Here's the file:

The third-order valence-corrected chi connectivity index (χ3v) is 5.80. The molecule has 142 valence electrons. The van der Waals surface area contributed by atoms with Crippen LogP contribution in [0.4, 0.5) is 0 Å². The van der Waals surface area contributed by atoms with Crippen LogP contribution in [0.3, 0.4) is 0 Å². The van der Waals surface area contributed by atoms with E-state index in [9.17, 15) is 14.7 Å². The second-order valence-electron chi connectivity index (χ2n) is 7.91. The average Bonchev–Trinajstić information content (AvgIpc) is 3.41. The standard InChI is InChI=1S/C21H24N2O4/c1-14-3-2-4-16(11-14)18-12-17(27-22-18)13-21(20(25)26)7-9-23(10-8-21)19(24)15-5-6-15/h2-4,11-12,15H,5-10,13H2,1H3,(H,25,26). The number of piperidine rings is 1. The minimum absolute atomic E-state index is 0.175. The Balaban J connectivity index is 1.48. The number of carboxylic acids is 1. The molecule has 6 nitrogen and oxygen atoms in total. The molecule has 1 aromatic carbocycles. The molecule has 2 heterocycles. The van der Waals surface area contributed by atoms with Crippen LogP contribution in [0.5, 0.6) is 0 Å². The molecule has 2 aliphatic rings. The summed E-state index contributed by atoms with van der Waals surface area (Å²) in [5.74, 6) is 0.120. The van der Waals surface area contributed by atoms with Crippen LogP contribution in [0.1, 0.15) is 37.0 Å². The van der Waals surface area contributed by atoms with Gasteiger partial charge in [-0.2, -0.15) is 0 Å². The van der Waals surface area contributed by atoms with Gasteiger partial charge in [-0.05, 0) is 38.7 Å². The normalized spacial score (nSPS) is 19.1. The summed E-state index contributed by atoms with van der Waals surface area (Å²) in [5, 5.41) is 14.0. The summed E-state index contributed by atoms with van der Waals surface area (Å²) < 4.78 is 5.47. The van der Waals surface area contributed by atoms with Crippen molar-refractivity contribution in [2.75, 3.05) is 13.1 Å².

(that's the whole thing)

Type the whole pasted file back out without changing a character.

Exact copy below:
The third-order valence-corrected chi connectivity index (χ3v) is 5.80. The molecule has 142 valence electrons. The van der Waals surface area contributed by atoms with Crippen LogP contribution in [0.4, 0.5) is 0 Å². The van der Waals surface area contributed by atoms with Crippen LogP contribution in [0.3, 0.4) is 0 Å². The van der Waals surface area contributed by atoms with E-state index in [9.17, 15) is 14.7 Å². The second-order valence-electron chi connectivity index (χ2n) is 7.91. The average Bonchev–Trinajstić information content (AvgIpc) is 3.41. The standard InChI is InChI=1S/C21H24N2O4/c1-14-3-2-4-16(11-14)18-12-17(27-22-18)13-21(20(25)26)7-9-23(10-8-21)19(24)15-5-6-15/h2-4,11-12,15H,5-10,13H2,1H3,(H,25,26). The number of piperidine rings is 1. The minimum absolute atomic E-state index is 0.175. The Balaban J connectivity index is 1.48. The number of carboxylic acids is 1. The molecule has 6 nitrogen and oxygen atoms in total. The molecule has 1 aromatic carbocycles. The molecule has 2 heterocycles. The van der Waals surface area contributed by atoms with Crippen LogP contribution in [0.5, 0.6) is 0 Å². The molecule has 2 aliphatic rings. The summed E-state index contributed by atoms with van der Waals surface area (Å²) in [5.74, 6) is 0.120. The van der Waals surface area contributed by atoms with Crippen LogP contribution in [0.1, 0.15) is 37.0 Å². The van der Waals surface area contributed by atoms with Gasteiger partial charge in [-0.2, -0.15) is 0 Å². The van der Waals surface area contributed by atoms with Gasteiger partial charge in [-0.05, 0) is 38.7 Å². The normalized spacial score (nSPS) is 19.1. The summed E-state index contributed by atoms with van der Waals surface area (Å²) in [5, 5.41) is 14.0. The summed E-state index contributed by atoms with van der Waals surface area (Å²) < 4.78 is 5.47. The van der Waals surface area contributed by atoms with Crippen molar-refractivity contribution in [2.75, 3.05) is 13.1 Å².